When the priests would bless the people, they would say, "The LORD bless thee, and keep thee; The LORD make his face to shine upon you, And be gracious to you. The LORD lift up His countenance upon you, And give you [shalom]" (Numbers 6:24). We are a nation of priests. Christ came to bring us peace, so He sends us to bring other people peace.

The Rock
Do you want to find peace? Jesus, the Prince of Peace, is the missing piece. The gospel opens with an angel singing, "Peace and goodwill toward men." Christ entered the world with a proclamation of peace. And He concluded His ministry the same way. Before ascending to heaven, He appears to His disciples in the upper room and says, "Peace be unto you." And He repeats this for them again and again. This is why He's called the Prince of Peace. Ephesians 2:14-17 says this about our King: "For He Himself is our peace, who has made both one, and has broken down the middle wall of separation ... thus making peace [and] putting to death the enmity. And He came and preached peace to you who are afar off, and to those who are near" (NKJV). We are at war with God. But Jesus unites us. Jesus brings peace between the Father and us.

A few years ago, Karen and I went scuba diving at the Great Barrier Reef. We got caught in a storm on this small charter boat. The captain said our lives were at risk and whatever we paid didn't matter. He then steered the boat behind a huge rock near an island. And as we were anchored behind that rock, the storm raged around us-but that night, we were sheltered from the wet gale by this island rock, and we slept peacefully. During the night, the anchor slipped and we were rocked awake violently. But the captain simply got up and steered us back behind the rock. It was soon calm once more.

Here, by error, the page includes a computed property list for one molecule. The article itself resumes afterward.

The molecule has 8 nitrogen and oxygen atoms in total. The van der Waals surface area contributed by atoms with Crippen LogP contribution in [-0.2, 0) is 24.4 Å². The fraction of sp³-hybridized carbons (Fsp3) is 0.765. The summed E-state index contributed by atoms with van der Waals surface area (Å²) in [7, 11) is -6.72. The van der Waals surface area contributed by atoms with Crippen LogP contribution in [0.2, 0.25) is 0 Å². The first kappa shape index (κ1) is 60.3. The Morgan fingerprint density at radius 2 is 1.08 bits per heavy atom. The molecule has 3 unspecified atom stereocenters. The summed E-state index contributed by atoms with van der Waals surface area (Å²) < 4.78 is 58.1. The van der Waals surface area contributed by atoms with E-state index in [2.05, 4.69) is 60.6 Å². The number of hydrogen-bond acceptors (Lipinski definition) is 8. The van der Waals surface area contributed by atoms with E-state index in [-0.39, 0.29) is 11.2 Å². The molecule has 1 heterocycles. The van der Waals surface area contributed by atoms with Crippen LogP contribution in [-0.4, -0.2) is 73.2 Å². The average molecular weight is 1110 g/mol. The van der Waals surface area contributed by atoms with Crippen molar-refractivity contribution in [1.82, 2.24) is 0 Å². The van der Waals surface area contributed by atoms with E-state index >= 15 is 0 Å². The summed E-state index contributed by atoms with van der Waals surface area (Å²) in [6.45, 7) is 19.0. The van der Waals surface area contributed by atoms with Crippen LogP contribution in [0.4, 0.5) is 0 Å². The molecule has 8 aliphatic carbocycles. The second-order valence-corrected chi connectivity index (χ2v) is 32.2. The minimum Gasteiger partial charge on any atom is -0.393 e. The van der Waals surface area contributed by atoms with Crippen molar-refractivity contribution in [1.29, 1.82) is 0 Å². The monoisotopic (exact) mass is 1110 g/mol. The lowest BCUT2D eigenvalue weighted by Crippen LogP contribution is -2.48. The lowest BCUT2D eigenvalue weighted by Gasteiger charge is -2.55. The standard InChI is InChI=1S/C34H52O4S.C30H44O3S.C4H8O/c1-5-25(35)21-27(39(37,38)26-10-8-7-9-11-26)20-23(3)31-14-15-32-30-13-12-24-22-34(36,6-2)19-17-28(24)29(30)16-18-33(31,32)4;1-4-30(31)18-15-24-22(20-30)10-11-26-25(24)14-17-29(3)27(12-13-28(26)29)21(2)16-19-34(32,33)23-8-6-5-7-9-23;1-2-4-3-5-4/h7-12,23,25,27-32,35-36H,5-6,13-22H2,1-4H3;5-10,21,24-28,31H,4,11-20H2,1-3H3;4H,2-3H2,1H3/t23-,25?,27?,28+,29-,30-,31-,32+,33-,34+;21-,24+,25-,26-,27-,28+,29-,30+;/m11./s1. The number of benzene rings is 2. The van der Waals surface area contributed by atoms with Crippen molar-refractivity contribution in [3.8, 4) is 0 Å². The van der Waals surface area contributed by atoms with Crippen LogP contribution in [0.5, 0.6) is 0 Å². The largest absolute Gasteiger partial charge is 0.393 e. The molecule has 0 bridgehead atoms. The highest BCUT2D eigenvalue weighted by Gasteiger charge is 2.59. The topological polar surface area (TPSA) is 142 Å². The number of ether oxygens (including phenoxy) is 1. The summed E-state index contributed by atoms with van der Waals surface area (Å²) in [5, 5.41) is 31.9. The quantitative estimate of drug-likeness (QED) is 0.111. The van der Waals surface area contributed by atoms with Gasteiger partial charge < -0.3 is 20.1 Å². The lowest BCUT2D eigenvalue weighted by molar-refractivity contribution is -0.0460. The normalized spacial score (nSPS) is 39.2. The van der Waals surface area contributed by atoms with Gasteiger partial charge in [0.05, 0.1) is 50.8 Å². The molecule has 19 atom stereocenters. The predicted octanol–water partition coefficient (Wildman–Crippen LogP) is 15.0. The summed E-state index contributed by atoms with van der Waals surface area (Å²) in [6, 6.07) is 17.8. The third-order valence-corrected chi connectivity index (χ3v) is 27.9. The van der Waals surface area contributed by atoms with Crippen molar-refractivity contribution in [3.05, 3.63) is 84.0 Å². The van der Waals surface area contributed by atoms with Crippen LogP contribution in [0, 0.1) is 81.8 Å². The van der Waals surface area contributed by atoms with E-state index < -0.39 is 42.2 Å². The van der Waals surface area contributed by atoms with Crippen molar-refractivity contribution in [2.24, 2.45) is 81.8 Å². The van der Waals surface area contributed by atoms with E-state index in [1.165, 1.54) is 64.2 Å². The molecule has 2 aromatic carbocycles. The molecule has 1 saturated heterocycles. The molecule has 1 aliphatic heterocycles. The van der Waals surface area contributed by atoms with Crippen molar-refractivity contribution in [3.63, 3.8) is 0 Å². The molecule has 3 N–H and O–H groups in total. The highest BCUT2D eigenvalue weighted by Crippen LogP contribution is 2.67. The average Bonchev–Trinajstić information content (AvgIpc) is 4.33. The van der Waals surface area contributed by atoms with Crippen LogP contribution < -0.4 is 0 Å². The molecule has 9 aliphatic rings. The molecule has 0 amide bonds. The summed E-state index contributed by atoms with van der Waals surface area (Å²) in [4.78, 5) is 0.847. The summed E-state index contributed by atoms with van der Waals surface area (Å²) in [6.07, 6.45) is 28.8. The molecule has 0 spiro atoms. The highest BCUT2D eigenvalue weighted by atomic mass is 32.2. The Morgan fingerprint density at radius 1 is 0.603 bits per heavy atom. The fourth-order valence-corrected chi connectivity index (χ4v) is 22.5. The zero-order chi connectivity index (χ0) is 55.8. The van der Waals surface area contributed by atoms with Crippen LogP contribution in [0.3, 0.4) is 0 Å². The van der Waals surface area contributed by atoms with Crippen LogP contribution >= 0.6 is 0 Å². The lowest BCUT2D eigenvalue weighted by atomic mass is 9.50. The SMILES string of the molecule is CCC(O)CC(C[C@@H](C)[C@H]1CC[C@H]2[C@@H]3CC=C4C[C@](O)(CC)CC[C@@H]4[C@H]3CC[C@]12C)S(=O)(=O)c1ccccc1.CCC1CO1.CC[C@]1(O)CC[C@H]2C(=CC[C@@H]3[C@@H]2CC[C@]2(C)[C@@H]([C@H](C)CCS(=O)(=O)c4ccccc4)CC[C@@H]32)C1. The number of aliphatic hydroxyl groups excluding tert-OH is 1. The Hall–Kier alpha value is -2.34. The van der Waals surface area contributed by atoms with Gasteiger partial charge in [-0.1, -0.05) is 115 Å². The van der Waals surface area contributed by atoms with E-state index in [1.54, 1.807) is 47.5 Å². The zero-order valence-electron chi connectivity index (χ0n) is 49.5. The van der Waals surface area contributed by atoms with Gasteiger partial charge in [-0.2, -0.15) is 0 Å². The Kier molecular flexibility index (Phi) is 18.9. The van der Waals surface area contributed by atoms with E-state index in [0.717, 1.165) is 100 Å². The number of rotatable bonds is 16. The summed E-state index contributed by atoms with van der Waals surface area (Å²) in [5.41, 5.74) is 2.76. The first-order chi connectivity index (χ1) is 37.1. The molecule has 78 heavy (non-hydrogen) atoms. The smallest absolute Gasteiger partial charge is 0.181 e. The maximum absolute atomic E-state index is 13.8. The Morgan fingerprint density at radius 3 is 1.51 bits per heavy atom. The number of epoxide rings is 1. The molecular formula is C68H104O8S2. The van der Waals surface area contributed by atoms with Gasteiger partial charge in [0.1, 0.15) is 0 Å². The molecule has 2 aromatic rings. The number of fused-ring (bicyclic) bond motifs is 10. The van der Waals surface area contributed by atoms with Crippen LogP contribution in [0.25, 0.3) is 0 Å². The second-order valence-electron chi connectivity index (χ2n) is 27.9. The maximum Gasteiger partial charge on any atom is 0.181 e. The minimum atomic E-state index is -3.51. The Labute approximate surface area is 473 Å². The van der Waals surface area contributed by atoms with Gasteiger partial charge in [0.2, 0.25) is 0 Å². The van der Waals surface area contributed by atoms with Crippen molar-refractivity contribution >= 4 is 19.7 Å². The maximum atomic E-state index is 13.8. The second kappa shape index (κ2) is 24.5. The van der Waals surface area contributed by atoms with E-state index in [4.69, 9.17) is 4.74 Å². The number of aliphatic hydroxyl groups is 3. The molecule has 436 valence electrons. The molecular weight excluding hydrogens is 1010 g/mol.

Jesus is our Rock. The world is full of storms, and we'll find true shelter only under His wings. "Peace I leave with you," Jesus says. "My peace I give unto you: not as the world giveth ... unto you" (John 14:27). God wants you to have peace! It's not political, social, physical, domestic, or financial peace. It's an internal peace that God gives, not like the world gives. It's a peace like a river, a peace that passes understanding.

Peace, Perfect Peace
In the world, you're going to have tribulation, but be of good cheer, because Jesus has overcome the world for you. Christ said that no matter what's happening in the world, you can have peace. "These things I have spoken unto you, that in me ye might have peace" (John 16:33). Jesus is the best example of peace; He didn't allow outward circumstances destroy His inner peace with the Father. He is the epitome of peace-the very essence. His peace wasn't contingent on physical relief from hunger or torture; rather, it sprang from a deep internal well. It wasn't reliant on His finances or social acceptance. His own people forsook Him, but He still had peace. It wasn't conditional on domestic bliss either, as His own family misunderstood Him.

Jesus' peace was such that He withstood the test of everything the world and the devil threw at Him. All the legions of hell assailed Him to take away His peace, and they couldn't touch it-because it was hidden in God. I want you to have that kind of peace-a peace that no devil can rob. If you want it, you can have it through a trusting relationship with God, communion in prayer, fellowship with His people, and through building on His Word.

Now you know the source of true peace in this life, but a more perfect peace is surely to come. Someday, there will be nothing but total peace everywhere. Isaiah 11:6 promises "The wolf also shall dwell with the lamb, and the leopard shall lie down with the kid; and the calf and the young lion … and a little child shall lead them." This means peace in creation, peace in our relationships, peace in the whole world. The promise is simply waiting for the peacemakers to claim it.